Other non-neoplastic lesions
Reviewer: Elliot Weisenberg, M.D. (see Reviewers page)
Revised: 2 August 2012, last major update July 2012
Copyright: (c) 2003-2012, PathologyOutlines.com, Inc.
● Deposition of insoluble extracellular protein, usually AL (light chains associated with myeloma) or AA (acute phase proteins secondary to chronic inflammation or familial Mediterranean fever) types
● Also associated with chronic dialysis (β2-microglobulin)
● Rarely idiopathic
● 70% of cases of AL amyloidosis and 55% of AA amyloidosis involve GI tract, often stomach
● Primary amyloidosis (AL) patients often have monoclonal proteins in serum/urine
● Frequently none
● Bloating, pain, obstruction, hematemesis, hemorrhage
● Usually normal (multiple biopsies recommended in patients with systemic amyloidosis)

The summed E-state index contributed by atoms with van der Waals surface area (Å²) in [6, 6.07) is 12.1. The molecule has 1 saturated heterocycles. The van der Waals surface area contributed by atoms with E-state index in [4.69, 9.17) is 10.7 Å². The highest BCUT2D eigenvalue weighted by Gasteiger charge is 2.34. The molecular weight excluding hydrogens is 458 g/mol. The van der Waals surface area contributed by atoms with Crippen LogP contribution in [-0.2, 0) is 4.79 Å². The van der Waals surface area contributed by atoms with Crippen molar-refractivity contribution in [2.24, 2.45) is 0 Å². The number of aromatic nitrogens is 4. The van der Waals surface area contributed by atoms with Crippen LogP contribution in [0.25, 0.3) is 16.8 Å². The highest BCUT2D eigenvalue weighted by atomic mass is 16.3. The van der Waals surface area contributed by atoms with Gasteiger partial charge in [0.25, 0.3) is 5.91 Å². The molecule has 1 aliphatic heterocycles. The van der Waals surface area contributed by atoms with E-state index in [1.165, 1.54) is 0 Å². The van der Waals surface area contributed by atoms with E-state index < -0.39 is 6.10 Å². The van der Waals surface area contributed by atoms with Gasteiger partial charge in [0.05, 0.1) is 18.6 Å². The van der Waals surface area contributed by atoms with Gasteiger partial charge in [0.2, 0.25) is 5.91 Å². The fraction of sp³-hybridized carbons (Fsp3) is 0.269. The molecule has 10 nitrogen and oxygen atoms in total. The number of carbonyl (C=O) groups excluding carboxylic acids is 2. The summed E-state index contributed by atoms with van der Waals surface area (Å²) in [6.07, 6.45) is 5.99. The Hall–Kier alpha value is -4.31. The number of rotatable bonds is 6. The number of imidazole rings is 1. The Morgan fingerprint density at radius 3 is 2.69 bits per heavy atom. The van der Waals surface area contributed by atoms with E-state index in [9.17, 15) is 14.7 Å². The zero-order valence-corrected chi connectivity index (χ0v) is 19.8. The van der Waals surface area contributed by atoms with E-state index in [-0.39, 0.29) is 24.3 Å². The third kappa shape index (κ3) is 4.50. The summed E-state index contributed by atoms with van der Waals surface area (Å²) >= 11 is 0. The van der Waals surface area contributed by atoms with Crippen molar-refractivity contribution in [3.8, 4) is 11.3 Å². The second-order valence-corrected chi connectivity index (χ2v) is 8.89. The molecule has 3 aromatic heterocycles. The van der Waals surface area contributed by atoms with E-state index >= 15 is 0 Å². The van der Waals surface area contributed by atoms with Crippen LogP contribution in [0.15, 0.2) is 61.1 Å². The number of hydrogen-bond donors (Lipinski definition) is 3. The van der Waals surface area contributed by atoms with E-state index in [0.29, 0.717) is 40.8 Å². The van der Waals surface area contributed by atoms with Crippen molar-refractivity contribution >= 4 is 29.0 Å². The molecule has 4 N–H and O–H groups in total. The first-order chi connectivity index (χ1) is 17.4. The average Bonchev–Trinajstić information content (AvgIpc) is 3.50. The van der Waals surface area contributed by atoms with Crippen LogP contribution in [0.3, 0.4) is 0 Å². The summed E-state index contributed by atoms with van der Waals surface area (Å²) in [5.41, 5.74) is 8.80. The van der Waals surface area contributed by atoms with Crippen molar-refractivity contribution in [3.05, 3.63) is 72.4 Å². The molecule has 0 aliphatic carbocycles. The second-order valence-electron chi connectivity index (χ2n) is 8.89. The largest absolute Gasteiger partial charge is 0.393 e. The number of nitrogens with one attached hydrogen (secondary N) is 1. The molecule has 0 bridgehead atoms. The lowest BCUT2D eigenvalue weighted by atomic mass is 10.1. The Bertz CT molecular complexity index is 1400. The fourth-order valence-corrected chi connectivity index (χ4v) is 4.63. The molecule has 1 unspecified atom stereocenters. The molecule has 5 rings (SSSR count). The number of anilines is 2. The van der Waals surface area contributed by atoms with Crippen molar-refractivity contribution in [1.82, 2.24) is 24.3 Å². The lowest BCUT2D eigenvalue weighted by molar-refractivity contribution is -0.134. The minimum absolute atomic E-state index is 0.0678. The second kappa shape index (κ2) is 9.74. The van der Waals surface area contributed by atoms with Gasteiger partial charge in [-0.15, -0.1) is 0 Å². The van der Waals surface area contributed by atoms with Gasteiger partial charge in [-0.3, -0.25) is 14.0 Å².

● May have diffuse involvement and form a mass
● Appears as amorphous, waxy, salmon pink material, often with shatter artifact
● Often infiltration around blood vessels deep to mucosa
● Congo red (red/green birefringence under polarized light), Thioflavin immunofluorescence
Electron microscopy description
● 7.5 to 10 nanometer fibrils in twisted beta-pleated sheets
End of Stomach > Other non-neoplastic lesions > Amyloid
This information is intended for physicians and related personnel, who understand that medical information is often imperfect, and must be interpreted in the context of a patient's clinical data using reasonable medical judgment. This website should not be used as a substitute for the advice of a licensed physician.
All information on this website is protected by copyright of PathologyOutlines.com, Inc. Information from third parties may also be protected by copyright. Please contact us at copyrightPathOut@gmail.com with any questions (click here for other contact information).